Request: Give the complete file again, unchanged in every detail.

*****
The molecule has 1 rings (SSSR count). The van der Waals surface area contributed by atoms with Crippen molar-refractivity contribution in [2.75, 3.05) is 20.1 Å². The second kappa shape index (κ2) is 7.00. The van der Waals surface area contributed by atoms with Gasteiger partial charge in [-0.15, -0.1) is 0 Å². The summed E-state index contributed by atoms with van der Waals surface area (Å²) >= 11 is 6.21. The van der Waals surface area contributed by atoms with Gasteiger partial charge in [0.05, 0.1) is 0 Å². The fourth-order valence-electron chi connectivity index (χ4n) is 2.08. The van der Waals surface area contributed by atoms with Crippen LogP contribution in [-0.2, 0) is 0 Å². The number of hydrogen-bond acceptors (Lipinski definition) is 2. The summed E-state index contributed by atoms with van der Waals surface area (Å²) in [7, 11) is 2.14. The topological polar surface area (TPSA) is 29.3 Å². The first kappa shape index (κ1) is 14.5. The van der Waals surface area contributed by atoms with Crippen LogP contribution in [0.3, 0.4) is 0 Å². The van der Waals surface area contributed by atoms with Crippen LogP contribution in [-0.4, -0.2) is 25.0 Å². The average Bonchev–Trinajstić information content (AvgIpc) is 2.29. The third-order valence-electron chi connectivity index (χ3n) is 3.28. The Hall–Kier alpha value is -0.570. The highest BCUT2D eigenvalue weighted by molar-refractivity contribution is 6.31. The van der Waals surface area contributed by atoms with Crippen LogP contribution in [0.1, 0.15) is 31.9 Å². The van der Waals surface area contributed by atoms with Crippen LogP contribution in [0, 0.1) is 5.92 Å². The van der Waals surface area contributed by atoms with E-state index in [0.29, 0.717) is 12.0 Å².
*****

The molecule has 1 rings (SSSR count). The van der Waals surface area contributed by atoms with Crippen molar-refractivity contribution in [2.75, 3.05) is 20.1 Å². The second kappa shape index (κ2) is 7.00. The van der Waals surface area contributed by atoms with Gasteiger partial charge in [-0.15, -0.1) is 0 Å². The summed E-state index contributed by atoms with van der Waals surface area (Å²) >= 11 is 6.21. The van der Waals surface area contributed by atoms with Gasteiger partial charge in [0.05, 0.1) is 0 Å². The fourth-order valence-electron chi connectivity index (χ4n) is 2.08. The van der Waals surface area contributed by atoms with Crippen LogP contribution in [-0.2, 0) is 0 Å². The number of hydrogen-bond acceptors (Lipinski definition) is 2. The summed E-state index contributed by atoms with van der Waals surface area (Å²) in [7, 11) is 2.14. The topological polar surface area (TPSA) is 29.3 Å². The first kappa shape index (κ1) is 14.5. The van der Waals surface area contributed by atoms with Crippen LogP contribution in [0.3, 0.4) is 0 Å². The van der Waals surface area contributed by atoms with Crippen LogP contribution in [-0.4, -0.2) is 25.0 Å². The average Bonchev–Trinajstić information content (AvgIpc) is 2.29. The third-order valence-electron chi connectivity index (χ3n) is 3.28. The Hall–Kier alpha value is -0.570. The highest BCUT2D eigenvalue weighted by molar-refractivity contribution is 6.31. The van der Waals surface area contributed by atoms with Crippen LogP contribution in [0.1, 0.15) is 31.9 Å². The van der Waals surface area contributed by atoms with Crippen LogP contribution in [0, 0.1) is 5.92 Å². The van der Waals surface area contributed by atoms with E-state index in [0.29, 0.717) is 12.0 Å².